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I would have thought using a radius block was a much better method for keeping everything uniform?

The problem with using a radius block is that the frets have a certain finite height. This changes the radius such that the radius at the top is the frets is slightly larger than the radius of the fingerboard. It may not seem like much, but if you use a radius block that matches your fingerboard to level your frets, you will end up taking noticeably more material off the ends (ie: the frets will be taller in the center).

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I would have thought using a radius block was a much better method for keeping everything uniform?

The problem with using a radius block is that...you will end up taking noticeably more material off the ends (ie: the frets will be taller in the center).

This happens because it is difficult to keep the block perfectly parallel to the centerline at all times. Radius blocks are fine for putting a rough radius on, but to get things nice and level you need something perfectly flat and use it to sand parallel to the strings.

I currently use a 12" x 4" piece of polished marble sliced from a marble bathroom tile, but I'm looking for a larger tile to use on basses. I actually round the edges and use it with the strings on to mill in the fallaway under string tension (poor-man's Plek).

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I would have thought using a radius block was a much better method for keeping everything uniform?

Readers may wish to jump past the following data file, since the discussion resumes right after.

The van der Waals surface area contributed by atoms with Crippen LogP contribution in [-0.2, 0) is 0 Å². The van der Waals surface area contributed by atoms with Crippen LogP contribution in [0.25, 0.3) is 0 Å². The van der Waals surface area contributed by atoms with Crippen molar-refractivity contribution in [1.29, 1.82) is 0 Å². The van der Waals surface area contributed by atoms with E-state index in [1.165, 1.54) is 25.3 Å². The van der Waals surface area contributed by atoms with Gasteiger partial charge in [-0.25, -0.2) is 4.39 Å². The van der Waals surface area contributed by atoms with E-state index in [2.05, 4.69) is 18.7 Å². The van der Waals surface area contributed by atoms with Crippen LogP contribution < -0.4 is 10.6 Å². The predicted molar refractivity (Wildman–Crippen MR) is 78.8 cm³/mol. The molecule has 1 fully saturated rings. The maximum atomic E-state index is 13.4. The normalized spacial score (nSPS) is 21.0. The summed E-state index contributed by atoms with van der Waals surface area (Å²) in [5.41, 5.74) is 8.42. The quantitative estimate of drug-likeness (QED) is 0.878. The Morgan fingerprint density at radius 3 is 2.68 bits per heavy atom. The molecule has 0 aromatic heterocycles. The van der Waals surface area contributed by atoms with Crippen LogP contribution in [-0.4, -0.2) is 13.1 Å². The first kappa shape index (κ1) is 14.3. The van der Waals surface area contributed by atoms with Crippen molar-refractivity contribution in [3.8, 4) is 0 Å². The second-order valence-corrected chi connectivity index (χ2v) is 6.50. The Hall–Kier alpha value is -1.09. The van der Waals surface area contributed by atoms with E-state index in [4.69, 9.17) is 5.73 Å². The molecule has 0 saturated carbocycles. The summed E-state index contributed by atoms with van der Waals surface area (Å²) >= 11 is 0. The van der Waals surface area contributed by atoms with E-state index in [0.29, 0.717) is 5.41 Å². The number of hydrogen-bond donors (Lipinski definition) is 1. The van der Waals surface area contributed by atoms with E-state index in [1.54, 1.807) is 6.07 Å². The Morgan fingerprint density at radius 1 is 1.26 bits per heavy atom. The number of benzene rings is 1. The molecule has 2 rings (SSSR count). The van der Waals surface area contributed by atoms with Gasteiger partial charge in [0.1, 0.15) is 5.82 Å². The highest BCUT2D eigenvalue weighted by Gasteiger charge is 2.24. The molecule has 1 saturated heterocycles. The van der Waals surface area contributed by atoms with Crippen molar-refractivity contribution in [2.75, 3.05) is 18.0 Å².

The problem with using a radius block is that...you will end up taking noticeably more material off the ends (ie: the frets will be taller in the center).

This happens because it is difficult to keep the block perfectly parallel to the centerline at all times. Radius blocks are fine for putting a rough radius on, but to get things nice and level you need something perfectly flat and use it to sand parallel to the strings.

I currently use a 12" x 4" piece of polished marble sliced from a marble bathroom tile, but I'm looking for a larger tile to use on basses. I actually round the edges and use it with the strings on to mill in the fallaway under string tension (poor-man's Plek).

Erik,

You lost me on the polished marble. How do you get the strings high enough to get such a thick leveler under them? I used a piece of angle-aluminum with sandpaper slipped under the strings on my last neck (ala Rick Turner). Works well.

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I'm using a bastard file for now. Why? Because I like saying it "BASTARD"! BASSSSTERRRRRRD :D You know the files that come with a wooden handle? I pull the handle off and curl up the metal spike so its easy to move the file around on the neck. The real important part is monitoring your progress. Thats why you need to mark the fret tops first with black ink. So long as you are aware of how much attention you are giving the particular areas you should do well. I also make sure the file conforms well to my straight edge. :D

I've used a 10" sharpening stone a couple times. They are reasonably flat and you have the option of using a fine or coarse surface. Unfortunately, stones tend to wear down faster than files. B)

Edited by Southpa